Employee stock option plans: Preserving a business and its legacy

May 24, 2022

Key takeaways

Construction and engineering firm owners exploring an ESOP as a means of succession planning should consult with their tax and accounting advisors. 

Test the assumptions that build an ESOP, calculate the expected benefits for employees and determine whether an ESOP is a viable strategy for ownership.

While ESOPs are not ideal for all owners, for some they can be an excellent succession planning strategy to transition the business to the next generation of leaders.

Business tax Professional services Architecture & engineering Construction

Succession planning for construction and engineering firms

The COVID-19 pandemic was an eye-opener for many privately owned engineering and construction companies. Although many businesses experienced negative impacts, the engineering and construction industry was deemed an essential service and stayed the course. Businesses in the industry, however, began to think about their succession planning strategy.  According to the 2021 FMI and Construction Financial Management Association’s Ownership Transfer and Management Succession Industry Survey, 50 per cent of engineering and construction companies reported they do not have an ownership transfer plan, while 27 per cent are uncertain to whom they will sell their business. The survey also found that internal ownership transfers continued to be the primary method by which businesses transitioned either to family members or employees.

The resilience of the construction and engineering industry during the pandemic triggered many business owners to consider an employee stock option or ownership plan (ESOP) as a means of preserving the business and its legacy which might be at risk with a sale to an unrelated party. Using an ESOP as a succession planning strategy can serve to protect the culture of a business—including its reputation, employee morale, and legacy.

Succession planning strategies   

Although an ESOP has numerous advantages as discussed below, there are other transition strategies that businesses in the construction industry can use. Some of these transition strategies include selling the business to a third party, selling the business to employees or management, selling or gifting the business to family members, or liquidating the business.

Employee stock ownership plans   

As an alternative, ESOPs can be used as an effective succession planning strategy. ESOPs are a type of business program that provides investment opportunities, compensation, and incentives for employees. Employees who have ownership benefits are more likely to be self-motivated and encouraged to actively participate and contribute to the growth of the business. Through ESOPs, employees purchase the business over a period of time and help reduce the financial strain of an outright equity purchase as the owners exit the business. A business can either provide the ESOP directly to employees or through an employee trust. One advantage of providing the ESOP through an employee trust is that employers can have the luxury of time to decide which employees should lead the business into the future.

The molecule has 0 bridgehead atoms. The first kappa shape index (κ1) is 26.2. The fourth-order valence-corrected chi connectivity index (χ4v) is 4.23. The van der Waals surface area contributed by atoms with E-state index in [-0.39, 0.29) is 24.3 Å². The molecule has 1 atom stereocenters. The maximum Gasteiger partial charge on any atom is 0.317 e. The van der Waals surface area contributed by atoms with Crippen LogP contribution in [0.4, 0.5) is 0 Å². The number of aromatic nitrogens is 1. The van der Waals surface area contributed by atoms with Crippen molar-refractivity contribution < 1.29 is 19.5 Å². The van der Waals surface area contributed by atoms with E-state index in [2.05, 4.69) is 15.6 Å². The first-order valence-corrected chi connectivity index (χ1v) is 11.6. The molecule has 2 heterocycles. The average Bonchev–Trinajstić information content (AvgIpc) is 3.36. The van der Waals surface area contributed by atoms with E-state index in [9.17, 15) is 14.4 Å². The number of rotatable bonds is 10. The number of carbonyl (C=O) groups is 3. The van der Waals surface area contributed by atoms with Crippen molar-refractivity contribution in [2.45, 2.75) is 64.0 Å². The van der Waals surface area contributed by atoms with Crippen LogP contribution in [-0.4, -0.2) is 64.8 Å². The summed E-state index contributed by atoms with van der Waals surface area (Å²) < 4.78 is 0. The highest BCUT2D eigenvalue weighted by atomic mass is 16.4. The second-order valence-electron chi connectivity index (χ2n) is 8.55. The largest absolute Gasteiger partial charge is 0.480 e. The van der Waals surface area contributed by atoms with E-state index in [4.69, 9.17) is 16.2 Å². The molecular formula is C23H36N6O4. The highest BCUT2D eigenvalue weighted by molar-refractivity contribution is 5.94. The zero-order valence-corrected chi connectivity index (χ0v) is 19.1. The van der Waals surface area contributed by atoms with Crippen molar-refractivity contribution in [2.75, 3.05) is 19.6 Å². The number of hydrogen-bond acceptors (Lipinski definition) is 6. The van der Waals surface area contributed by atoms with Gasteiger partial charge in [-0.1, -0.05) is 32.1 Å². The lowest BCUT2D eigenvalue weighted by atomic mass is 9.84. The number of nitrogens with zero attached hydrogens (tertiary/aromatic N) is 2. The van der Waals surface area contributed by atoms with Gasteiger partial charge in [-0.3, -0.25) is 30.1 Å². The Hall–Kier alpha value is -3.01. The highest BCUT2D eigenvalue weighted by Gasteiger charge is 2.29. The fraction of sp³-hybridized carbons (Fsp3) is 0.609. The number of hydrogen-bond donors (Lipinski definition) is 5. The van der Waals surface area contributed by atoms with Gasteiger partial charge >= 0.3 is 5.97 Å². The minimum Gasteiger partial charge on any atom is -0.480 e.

Advantages of an ESOP

Some advantages of using an ESOP are that employees become vested in the success of the company and are more motivated to ensure the growth of the company when they become owners. In addition, the company will likely reduce its employee turnover which provides greater job security to employees and improves employee retention. Generally, there are no tax implications arising on the issuance of the employee stock option to the employee as the tax implications including any employment benefits arise when the stock options are exercised.  Since many of the companies in the construction industry are Canadian-controlled private corporations, the taxation of the employment benefit is deferred until the employee sells the shares.

What are the advantages to the owners of the business? They can sell a portion of their shares, allowing for dilution over a period of time. They can also stay active in the business and retain control. This can be achieved by permitting employees to take ownership of the business in small percentages by subscribing for the shares from the treasury, allowing the owner to defer the gain on the sale of his shares.  

Disadvantages of an ESOP

A formal valuation of the share at the time of grant, at the time of exercise, and on an annual basis may be required. This can pose both a costly and administrative burden on the company.  In addition, setting up an ESOP can have negative effects on cash flow due to the associated costs and the requirement to repurchase the stock of departing employees. Furthermore, the company is not permitted to take tax deductions for any employee stock option expenses. Including regular formal valuations, the tax and accounting compliance burden of setting up an ESOP is very high.


Business owners interested in exploring an ESOP as a means of succession planning should speak with their tax and accounting advisors to discuss their overall succession and estate plan.  A feasibility analysis of implementing an ESOP should be carried out, testing the assumptions that build an ESOP, calculating the expected benefits for employees, and determining whether an ESOP is a viable strategy for the owner.

While ESOPs are not ideal for all owners of construction and engineering firms, for some they can be an excellent succession planning strategy.

RSM contributors

  • Ramin Rezaeinia
    Senior Manager, Tax, RSM Canada

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